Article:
Putting the Wind in Your Sails

Wind turbine manufacturing facilities present huge opportunities in a developing market, but also large challenges due to the size of the components. Make sure you can meet them.

Q I have to find a suitable site for our first U.S. wind turbine component manufacturing facility. How do I start?”

The Expert Says: Facility location decisions are extremely complex and the wrong choice can impact a company well into the future, so be thorough. I recommend that you consider numerous factors in your decision-making process. The evaluation criteria below can be measured for all types of projects or industries, but wind turbine component projects require a much deeper dive into logistics and labor.

One of the most important criteria is proximity to wind farms, since components are enormous and are both difficult and expensive to transport. Assuming that you have determined the likely locations that your product will be deployed, you next need to solicit property proposals and begin your in-depth evaluation. Target a property with adequate acreage for current and future growth, ample outside storage, and enough room for onsite rail infrastructure. Port proximity will need to be considered if you plan to ship internationally.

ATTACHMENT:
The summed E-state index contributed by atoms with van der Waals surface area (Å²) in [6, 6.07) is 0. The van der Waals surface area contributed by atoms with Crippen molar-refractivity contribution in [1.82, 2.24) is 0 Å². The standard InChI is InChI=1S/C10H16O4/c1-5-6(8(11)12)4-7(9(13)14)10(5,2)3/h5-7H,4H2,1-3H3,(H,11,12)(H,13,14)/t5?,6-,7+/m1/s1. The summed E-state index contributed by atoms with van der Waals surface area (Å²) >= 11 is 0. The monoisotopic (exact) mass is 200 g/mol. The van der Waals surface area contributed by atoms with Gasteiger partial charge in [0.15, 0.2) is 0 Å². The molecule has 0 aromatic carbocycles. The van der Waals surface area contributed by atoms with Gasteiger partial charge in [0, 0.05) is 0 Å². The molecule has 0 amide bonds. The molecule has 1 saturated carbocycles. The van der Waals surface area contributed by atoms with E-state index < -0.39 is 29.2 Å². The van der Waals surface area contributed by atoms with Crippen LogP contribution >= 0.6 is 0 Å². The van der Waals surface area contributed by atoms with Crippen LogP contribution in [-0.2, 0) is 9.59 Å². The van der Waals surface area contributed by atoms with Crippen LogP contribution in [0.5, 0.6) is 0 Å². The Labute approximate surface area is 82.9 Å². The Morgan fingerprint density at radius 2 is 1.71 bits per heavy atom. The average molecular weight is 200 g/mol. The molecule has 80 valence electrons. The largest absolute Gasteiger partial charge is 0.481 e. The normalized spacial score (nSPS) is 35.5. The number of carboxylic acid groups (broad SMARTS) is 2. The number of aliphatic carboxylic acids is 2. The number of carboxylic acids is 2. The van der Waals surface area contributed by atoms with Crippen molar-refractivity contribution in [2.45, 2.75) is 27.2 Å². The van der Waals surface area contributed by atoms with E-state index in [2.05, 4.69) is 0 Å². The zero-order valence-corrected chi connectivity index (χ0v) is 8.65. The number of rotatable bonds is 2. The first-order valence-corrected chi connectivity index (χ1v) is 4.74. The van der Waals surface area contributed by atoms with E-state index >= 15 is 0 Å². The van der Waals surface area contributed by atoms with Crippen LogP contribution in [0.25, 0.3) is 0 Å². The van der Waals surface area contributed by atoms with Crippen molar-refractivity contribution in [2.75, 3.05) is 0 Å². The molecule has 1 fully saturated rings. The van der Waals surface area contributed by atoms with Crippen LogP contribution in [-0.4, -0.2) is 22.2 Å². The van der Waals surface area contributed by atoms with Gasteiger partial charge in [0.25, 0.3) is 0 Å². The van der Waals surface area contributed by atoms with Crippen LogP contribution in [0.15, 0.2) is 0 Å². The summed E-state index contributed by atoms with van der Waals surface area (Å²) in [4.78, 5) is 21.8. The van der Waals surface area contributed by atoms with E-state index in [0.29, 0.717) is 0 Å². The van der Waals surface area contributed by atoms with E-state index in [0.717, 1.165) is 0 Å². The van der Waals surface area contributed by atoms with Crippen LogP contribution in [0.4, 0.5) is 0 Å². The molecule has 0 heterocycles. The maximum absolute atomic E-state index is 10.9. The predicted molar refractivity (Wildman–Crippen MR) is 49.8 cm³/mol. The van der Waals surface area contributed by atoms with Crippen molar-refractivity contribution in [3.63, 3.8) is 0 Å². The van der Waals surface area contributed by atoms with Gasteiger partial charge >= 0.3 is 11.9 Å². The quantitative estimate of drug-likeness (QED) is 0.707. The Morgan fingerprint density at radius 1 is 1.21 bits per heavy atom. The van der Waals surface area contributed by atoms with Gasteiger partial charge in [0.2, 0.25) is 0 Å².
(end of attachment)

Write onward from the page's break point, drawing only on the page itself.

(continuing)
Wind towers, rotor blades, and nacelles are increasing in size, so the difficulty with transporting equipment over-the-road or on rail is escalating. Trucking oversized loads will require permits in each state traversed, and the permit requirements differ by state (acceptable time of day, weather restrictions, etc). Also, routes may be limited due to traffic congestion or obstacles.

Though most of your product will likely depart by truck, rail access is important if you need to ship well outside of the immediate region. Rail use is typically more cost efficient when heavy equipment must be transported more than 500 miles. Keep in mind that a rail carrier may not be willing or able to serve the property even if an existing rail siding is adjacent. The service provider must first confirm that the equipment will have unimpeded access to their mainline, and then identify a suitable route to an available rail siding close to the wind farm to unload.

An adequate labor pool is important. Whether you are seeking welders for towers, mechatronics specialists for nacelle assembly, or molders/grinders for rotor blades, it is critical that you identify locations where those proficiencies adequately exist, and qualified training institutions are present to upgrade skills as necessary.

Be sure to work with local agencies offering recruiting and screening assistance to identify and hire qualified candidates. Experienced agencies can support your HR department during your growth phases.